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Tech and innovation power Detroit's manufacturing revival

Tech and innovation power Detroit's manufacturing revival
Similar efforts are under way in Detroit to foster innovation and entrepreneurism. These include the Obama administration's manufacturing innovation institute, called Lightweight Innovations for Tomorrow (LIFT), launched in January, and the philanthropic New Economy Initiative (NEI), an economic development initiative working to build a network of support for entrepreneurs and small businesses. "We don't support entrepreneurs directly, but the ecosystem that does," explained David Egner, executive director of NEI, which has raised $135 million to fund entrepreneurs and programs like LIFT. Egner said that about 20 percent of its recipients are budding manufacturers, making things like heated motorcycle jackets, wooden pallets and carbon dioxide-based coolants for machinery. Many are former autoworkers who have hooked up with TechTown, a nonprofit innovation hub and incubator situated in a 135,000-square-foot downtown facility provided by General Motors. —By Bob Woods, special to

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5 trends to watch in Michigan's economy If the prognosticators are right, Michigan's still recovering economy is poised for another round of substantial growth by riding an expected banner year for auto sales. The nation's 10th largest state by population is still making up ground on real estate prices, average personal income and the level of education afforded to its key group of young workers. But the spillover effects of record annual auto sales should continue to boost jobs, especially for those who build homes, serve popular tourist communities and keep government offices running, according to state, business and academic experts. Rip-roaring auto sales will continue to soar to at least 18 million a year in the U.S for the next two years, forecasters from the U-M Research Seminar in Quantitative Economics say. And declining gasoline prices are expected to pump sales of fuel-thirsty SUVs and trucks, further boosting the profit margins for the Detroit Three automakers.

What Bankrupted Detroit: China? Or Robots? - The Atlantic We know that, unlike most defeats, Detroit's bankruptcy has a thousand fathers -- everything from mismanaged pension funds to interest rate swaps gone the wrong way to years of racial animus that hollowed out the core of an already too-sprawling metropolis. But the fundamental problem of late has been the city's depleted population: More than a quarter of its residents leaving town between 2000 and 2010. That's a function of bad city services and urban blight, but it's also because it's hard to make a living there. You can see that reflected in the chart above. Jobs in the Detroit metropolitan area, which held fairly steady through the nineties, plunged after 2000, as the unemployment rate rose. The rise and fall of Detroit: A timeline Sign Up for Our free email newsletters On Thursday, Detroit made history — and not in a good way.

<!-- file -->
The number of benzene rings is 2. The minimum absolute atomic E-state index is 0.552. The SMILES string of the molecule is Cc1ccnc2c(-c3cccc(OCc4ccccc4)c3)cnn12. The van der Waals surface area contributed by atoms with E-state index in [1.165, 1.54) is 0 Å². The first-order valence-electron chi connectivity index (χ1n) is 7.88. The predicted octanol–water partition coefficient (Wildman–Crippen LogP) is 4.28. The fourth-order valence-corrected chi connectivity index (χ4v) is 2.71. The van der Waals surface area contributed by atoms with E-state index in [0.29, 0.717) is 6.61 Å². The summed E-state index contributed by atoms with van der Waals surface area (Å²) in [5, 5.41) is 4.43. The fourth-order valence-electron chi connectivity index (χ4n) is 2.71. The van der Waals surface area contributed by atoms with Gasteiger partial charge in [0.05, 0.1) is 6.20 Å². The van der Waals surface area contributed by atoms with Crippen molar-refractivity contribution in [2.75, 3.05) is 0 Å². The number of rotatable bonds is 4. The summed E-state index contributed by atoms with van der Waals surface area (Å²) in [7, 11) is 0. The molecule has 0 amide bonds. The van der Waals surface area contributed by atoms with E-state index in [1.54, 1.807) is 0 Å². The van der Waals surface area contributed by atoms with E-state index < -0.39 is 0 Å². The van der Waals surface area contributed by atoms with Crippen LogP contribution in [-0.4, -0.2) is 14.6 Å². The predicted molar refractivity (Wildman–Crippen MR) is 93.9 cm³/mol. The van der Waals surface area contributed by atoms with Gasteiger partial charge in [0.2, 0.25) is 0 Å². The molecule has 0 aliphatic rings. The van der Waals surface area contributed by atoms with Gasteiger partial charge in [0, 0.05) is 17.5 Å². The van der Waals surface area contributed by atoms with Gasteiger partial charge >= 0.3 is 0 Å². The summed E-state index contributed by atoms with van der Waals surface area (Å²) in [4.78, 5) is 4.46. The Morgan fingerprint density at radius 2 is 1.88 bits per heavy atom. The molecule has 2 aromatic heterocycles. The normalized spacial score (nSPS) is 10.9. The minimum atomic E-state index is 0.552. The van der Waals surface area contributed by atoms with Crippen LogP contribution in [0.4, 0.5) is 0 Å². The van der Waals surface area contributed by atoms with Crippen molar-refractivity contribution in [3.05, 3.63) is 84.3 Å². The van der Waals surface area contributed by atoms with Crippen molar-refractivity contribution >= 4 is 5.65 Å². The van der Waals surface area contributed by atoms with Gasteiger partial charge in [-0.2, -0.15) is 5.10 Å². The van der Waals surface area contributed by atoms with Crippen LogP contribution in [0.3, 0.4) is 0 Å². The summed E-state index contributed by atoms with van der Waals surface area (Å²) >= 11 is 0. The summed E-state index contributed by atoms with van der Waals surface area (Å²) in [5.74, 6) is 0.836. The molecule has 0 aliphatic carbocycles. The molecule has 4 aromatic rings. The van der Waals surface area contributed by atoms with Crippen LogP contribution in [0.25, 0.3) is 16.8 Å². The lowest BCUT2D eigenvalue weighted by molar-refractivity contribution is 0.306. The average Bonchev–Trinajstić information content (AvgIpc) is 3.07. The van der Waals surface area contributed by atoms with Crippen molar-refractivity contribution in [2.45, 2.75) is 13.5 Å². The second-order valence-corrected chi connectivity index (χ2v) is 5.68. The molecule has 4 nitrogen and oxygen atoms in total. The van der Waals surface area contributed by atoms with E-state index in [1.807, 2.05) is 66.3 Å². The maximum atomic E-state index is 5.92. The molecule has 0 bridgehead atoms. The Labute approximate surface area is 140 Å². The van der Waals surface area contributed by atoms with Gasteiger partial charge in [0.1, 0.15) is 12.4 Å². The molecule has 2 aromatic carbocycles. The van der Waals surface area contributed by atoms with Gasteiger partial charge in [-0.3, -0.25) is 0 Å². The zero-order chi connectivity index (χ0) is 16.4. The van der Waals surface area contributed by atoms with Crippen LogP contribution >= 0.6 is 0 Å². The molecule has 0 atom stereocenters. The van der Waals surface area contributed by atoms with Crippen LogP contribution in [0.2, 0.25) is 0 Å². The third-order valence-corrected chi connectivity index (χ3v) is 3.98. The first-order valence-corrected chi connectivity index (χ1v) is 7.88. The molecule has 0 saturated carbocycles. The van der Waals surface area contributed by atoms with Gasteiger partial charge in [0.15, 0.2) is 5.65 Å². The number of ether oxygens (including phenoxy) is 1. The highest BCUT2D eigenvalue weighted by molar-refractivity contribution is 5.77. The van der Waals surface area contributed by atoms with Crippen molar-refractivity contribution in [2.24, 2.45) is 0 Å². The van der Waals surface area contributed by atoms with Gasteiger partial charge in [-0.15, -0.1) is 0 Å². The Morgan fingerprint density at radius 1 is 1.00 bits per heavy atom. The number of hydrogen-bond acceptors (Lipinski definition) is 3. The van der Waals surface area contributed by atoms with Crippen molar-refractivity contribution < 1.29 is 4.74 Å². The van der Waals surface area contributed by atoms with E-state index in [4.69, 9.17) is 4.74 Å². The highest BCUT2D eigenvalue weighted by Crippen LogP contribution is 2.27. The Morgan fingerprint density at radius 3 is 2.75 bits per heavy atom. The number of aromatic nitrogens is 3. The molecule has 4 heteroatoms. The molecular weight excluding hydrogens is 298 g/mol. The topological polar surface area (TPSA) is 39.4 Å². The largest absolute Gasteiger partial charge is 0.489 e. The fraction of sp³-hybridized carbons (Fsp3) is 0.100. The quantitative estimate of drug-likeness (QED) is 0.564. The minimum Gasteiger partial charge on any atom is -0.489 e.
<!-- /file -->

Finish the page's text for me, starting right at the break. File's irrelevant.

Effort to match Detroit workers' skills to jobs gets a boost Workforce training programs often have been the weak link in labor markets, with millions of dollars spent preparing people for jobs that don't exist and giving them skills that aren't in demand. That record has gotten better in Detroit in recent years, and now JPMorgan Chase is hoping to improve the performance even more. The bank, as part of its $100-million commitment to Detroit redevelopment efforts, has selected 22 workforce training professionals for a yearlong Detroit Workforce System Leadership Development Academy. Drawn from organizations including Focus: HOPE, Goodwill Industries, and the City of Detroit, the 22 participants will take part in retreats, seminars, and training programs to expose them to data findings and best practices culled from nationwide experience. Read more:

The Death of American Manufacturing Crossing into the latter half of the first decade of the new millennium, we reflect on the most profound events of the past year. Though they would appear to offer little hope of world peace, they do, in fact, point to the imminence of far, far better times to come! Certain profound events in 2005 underscored that the world has entered a period of deep crisis. It is the emerging crisis at the close of one age of man and foreshadowing entry into another. The transition is slated to become the most painful in all of mankind’s history.

JPMorgan Chase Commits Over $1.3 Million to Increase Skills Training and Job Growth in Detroit September 27, 2016 (Detroit, MI) – JPMorgan Chase & Co. is investing over $1.3 million to increase the number of Detroiters receiving skills training for in-demand jobs and to strengthen partnerships between job seekers, local employers and training providers, the firm announced today. As part of JPMorgan Chase’s $100 million commitment to the city’s economic recovery, the new grants will support the Detroit Employment Solutions Corporation, United Way for Southeastern Michigan and Corporation for a Skilled Workforce (CSW). Specifically, the investments will create an innovative and new leadership development academy for local workforce professionals, improve connections between Detroiters and existing job openings in growing local industries and address the skills mismatch between local employers and job seekers. Earlier this year, JPMorgan Chase and CSW released a series of reports that examined ways to strengthen Detroit’s workforce systems.

Even when jobs return, Detroit's workers fall short on skills